In our curators inside the industry season, we have the pleasure of welcoming Saatchi Art Associate Curator Monty Preston. Started her career at industry-disrupting startups such as Fashion portal The RealReal in San Francisco, and BeautyPie in London. Now focusing on art and her passion for it. Monty brings her experienced eye to her curator role at Saatchi.
Playing a crucial part in many of Saatchi headline projects including collaborating with Saatchi Head Curator Rebbeca Wilson to curate Saatchi Art renown emerging artist list. Which is focused on shining the light for emerging artists who are changing the future of art.
We have interviewed a few artists from last year list such as Sean Winn and Yinan Chen,Maïa Régis. In this interview, we will be getting to know more about Monty, her inspiration, her curating process and more.
Q: First things first, why do you do what you do?
A: As the daughter of an artist, I was not only raised with a deep interest in the arts, but I also have a true appreciation of how difficult it can be to find career success as an emerging artist. In my work as a curator at Saatchi Art I get a lot of satisfaction out of knowing that we are supporting the careers of emerging artists globally, and helping collectors find art that they love.
Q: What is your inspiration?
A: I find daily inspiration in Saatchi Art’s work towards democratizing the art world. I believe that art should be accessible to anyone and everyone, and I love helping artists who are passionate about creating their work. Everyday I see thousands (no exaggeration) of artworks in my job, and it really opens up your mind to new perspectives and ways of looking at the world.
Q: What is your creative process when you’re curating for exhibitions?
A: I don’t think there is one specific path that I follow when curating for an exhibition. It might start with a concept, or with a single artist or a group of artists who are really inspiring, and then the concept grows from there. I try to put myself in the position of someone attending a show for the first time, and imagine their journey and experience engaging with works. I have to ask myself how different artists’ works interact with each other and what they will communicate to the viewer.
Q: When you are selecting works from artists, what do you look for in an artist?
A: There are a few different things that I look for when selecting work from an artist. I look at the quality and strength of individual works and for originality in an artist’s overall portfolio. I like it when I can see how an artist is growing in their practice over time, and that they seem determined in the work they make – I want to see that they take their work and their careers as seriously as I do!
Q: What would you say is an integral part to the work of an art curator?
A: I think it’s very important to have a good appreciation for a wide range of artistic styles. A curator has to be able to look at a piece of art and objectively decide if it’s successful, whether technically, compositionally, etc. One really has to let go of personal preferences and look at the work for what it is. In my art advisory work, I have to get inside the minds of clients from all walks of life, and help them find artwork that is going to suit their taste. Sometimes it’s completely contrary to my own, but I’m able to work with them because I can judge a strong work when I see it.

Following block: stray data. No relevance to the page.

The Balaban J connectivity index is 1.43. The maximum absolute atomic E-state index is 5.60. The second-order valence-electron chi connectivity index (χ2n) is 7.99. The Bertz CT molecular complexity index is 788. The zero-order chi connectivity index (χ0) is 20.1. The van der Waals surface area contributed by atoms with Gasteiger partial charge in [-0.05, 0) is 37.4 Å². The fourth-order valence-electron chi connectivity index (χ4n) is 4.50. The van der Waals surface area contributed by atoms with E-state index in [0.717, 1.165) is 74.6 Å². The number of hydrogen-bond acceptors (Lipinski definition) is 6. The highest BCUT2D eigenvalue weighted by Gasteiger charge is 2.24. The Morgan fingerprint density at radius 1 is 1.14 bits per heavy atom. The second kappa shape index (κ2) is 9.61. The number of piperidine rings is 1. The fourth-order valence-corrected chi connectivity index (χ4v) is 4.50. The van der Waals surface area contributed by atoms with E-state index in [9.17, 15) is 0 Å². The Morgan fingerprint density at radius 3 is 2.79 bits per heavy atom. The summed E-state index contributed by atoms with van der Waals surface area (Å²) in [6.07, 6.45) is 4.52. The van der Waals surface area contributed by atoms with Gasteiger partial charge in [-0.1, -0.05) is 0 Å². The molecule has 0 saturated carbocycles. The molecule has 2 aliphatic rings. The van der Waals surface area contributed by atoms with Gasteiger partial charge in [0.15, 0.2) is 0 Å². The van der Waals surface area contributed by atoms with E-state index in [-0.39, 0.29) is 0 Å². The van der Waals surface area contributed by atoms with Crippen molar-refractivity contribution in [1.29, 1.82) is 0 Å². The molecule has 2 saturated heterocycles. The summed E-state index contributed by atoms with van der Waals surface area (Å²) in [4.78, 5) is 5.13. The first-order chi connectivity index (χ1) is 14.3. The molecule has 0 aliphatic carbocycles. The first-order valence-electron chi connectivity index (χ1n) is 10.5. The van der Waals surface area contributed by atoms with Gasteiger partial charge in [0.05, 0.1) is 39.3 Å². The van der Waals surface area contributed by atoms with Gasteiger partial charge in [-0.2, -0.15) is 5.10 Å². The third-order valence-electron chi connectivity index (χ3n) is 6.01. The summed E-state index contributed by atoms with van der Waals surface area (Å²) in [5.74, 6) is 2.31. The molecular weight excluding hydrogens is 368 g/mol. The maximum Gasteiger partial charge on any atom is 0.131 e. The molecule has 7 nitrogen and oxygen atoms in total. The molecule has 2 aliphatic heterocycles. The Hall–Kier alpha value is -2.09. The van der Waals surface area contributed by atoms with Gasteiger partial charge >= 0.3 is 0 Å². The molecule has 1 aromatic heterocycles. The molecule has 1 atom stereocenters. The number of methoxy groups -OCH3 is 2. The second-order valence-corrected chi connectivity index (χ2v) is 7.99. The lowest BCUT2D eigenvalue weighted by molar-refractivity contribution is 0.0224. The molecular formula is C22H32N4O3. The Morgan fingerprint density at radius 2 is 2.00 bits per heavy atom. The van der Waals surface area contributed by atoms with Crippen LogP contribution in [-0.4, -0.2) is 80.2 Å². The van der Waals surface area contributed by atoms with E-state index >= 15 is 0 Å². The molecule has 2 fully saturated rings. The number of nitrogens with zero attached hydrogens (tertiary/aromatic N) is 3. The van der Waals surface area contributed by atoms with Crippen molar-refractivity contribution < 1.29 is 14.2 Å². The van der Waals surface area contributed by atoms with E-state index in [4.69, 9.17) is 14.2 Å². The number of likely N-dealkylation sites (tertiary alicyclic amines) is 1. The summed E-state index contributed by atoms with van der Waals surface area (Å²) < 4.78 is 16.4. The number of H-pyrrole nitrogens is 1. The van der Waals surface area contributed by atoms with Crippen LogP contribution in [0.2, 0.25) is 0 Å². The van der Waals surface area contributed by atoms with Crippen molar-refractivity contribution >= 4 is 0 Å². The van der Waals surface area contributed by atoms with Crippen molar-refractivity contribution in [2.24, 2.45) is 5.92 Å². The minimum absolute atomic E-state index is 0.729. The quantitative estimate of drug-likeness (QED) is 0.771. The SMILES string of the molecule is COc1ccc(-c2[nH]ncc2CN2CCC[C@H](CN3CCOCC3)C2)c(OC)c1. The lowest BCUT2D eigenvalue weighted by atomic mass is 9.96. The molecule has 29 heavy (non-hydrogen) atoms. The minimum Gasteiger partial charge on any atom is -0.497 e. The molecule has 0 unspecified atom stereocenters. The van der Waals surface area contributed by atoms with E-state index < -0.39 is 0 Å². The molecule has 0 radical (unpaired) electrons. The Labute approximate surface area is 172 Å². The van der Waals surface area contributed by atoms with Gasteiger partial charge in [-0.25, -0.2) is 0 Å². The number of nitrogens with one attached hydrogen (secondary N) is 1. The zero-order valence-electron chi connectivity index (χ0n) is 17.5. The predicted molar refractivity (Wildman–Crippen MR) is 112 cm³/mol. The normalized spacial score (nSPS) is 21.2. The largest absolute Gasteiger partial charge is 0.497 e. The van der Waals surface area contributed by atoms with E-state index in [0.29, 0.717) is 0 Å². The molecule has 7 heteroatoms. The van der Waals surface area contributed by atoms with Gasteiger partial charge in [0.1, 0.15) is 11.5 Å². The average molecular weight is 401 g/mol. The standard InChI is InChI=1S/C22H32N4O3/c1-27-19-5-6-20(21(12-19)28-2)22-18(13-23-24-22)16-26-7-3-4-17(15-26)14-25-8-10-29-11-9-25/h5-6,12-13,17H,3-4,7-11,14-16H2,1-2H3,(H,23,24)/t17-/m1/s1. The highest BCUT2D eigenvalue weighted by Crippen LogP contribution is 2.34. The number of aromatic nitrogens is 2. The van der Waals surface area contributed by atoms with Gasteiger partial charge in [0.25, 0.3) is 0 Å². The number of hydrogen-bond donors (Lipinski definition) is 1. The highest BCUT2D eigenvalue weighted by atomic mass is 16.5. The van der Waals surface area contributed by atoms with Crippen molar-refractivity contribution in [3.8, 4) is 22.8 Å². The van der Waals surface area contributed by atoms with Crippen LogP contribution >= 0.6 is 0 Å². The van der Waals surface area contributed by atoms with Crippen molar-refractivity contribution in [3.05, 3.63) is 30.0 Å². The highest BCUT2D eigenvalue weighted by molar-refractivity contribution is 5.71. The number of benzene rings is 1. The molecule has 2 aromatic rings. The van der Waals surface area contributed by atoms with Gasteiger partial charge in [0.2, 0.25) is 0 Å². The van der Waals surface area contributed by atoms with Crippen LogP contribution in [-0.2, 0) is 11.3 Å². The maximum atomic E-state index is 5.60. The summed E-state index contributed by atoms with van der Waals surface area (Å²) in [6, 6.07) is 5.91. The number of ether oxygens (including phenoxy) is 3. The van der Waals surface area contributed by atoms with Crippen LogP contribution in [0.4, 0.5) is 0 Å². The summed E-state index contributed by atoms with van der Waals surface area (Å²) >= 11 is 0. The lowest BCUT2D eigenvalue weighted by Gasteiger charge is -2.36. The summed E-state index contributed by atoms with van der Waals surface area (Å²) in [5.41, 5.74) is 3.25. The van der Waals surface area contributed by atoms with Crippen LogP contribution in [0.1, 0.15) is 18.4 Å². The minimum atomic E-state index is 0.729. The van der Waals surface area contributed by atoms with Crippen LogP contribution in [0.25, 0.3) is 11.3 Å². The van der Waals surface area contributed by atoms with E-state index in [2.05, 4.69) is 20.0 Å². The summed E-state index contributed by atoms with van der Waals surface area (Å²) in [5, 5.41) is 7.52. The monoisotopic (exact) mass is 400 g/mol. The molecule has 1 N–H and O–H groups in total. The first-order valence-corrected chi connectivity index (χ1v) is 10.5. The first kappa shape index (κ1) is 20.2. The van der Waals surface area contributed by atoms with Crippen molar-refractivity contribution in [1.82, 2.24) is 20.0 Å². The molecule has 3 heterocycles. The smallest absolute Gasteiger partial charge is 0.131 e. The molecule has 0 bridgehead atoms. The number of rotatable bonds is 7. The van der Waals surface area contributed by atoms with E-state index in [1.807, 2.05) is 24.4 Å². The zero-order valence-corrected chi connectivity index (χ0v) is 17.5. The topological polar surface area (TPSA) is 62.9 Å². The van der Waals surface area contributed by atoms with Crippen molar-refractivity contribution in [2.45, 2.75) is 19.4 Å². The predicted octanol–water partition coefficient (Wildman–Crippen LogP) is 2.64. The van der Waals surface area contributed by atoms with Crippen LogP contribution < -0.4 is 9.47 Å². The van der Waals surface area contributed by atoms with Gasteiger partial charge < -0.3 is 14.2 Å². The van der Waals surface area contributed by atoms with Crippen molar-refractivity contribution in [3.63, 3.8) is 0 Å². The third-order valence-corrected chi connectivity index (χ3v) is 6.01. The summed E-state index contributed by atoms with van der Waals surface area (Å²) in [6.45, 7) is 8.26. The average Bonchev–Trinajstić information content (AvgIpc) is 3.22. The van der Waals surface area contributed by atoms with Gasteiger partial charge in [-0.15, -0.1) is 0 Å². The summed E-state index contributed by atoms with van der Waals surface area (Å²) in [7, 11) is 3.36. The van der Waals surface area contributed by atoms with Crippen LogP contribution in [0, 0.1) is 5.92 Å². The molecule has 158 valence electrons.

Q: What do you like and dislike about the galleries/exhibitions?
A: I’m always excited to see artwork, wherever it is. Fairs, galleries, exhibitions are all places where I’ve discovered new favourite artists and I find the process of walking around looking at art to be extremely therapeutic.
What I don’t love is the lack of representation that women artists and artists of color have historically received in the art world. It’s completely antiquated and I’m proud that Saatchi Art is an open and democratic platform that is working to change this.
Q: In your opinion, where do you see the future of art curation in 10 years?
A: With 2020 around the corner I suppose what is top of mind for me is inclusion. I really hope that the future of art curation brings more diverse people and perspectives to the forefront of the art world.
Q: Do you have any advice for curators starting and do not know where to begin?
A: It is important to take the initiative and start putting on shows yourself or with other curators. Figure out which artists you want to work with, what ideas you want to convey, and try to refine down which area of creativity you want to focus on.
Find empty spaces, call real estate agents, or see if you can display works in a company lobby. This will give you experience of working out how to hang a show and also seeing how people respond to what you are showing. And, importantly, use social media to spread the word about what you are doing and attract an audience!
Q: Is there anything that worries you about how social media is affecting the promotion of artists, exhibitions and museums?
A: I can’t imagine that more visibility of more art by more people could be a bad thing. I suppose I do worry about artists’ works being misused, or credit not being given where it’s due.
This was Monty Preston for curators inside the industry you can keep upto date with Monty eye for art by clicking the button below.
Art Plugged is a contemporary creative gallery, inspired by our relationship with the broader arts communities, and our passion for showcasing great work on this platform. We exhibit unique works from the global art scene.
Art Plugged is a contemporary online creative gallery, inspired by our relationship with the wider arts communities, and our passion to showcase great work on this platform. We exhibit unique work from the global art scene.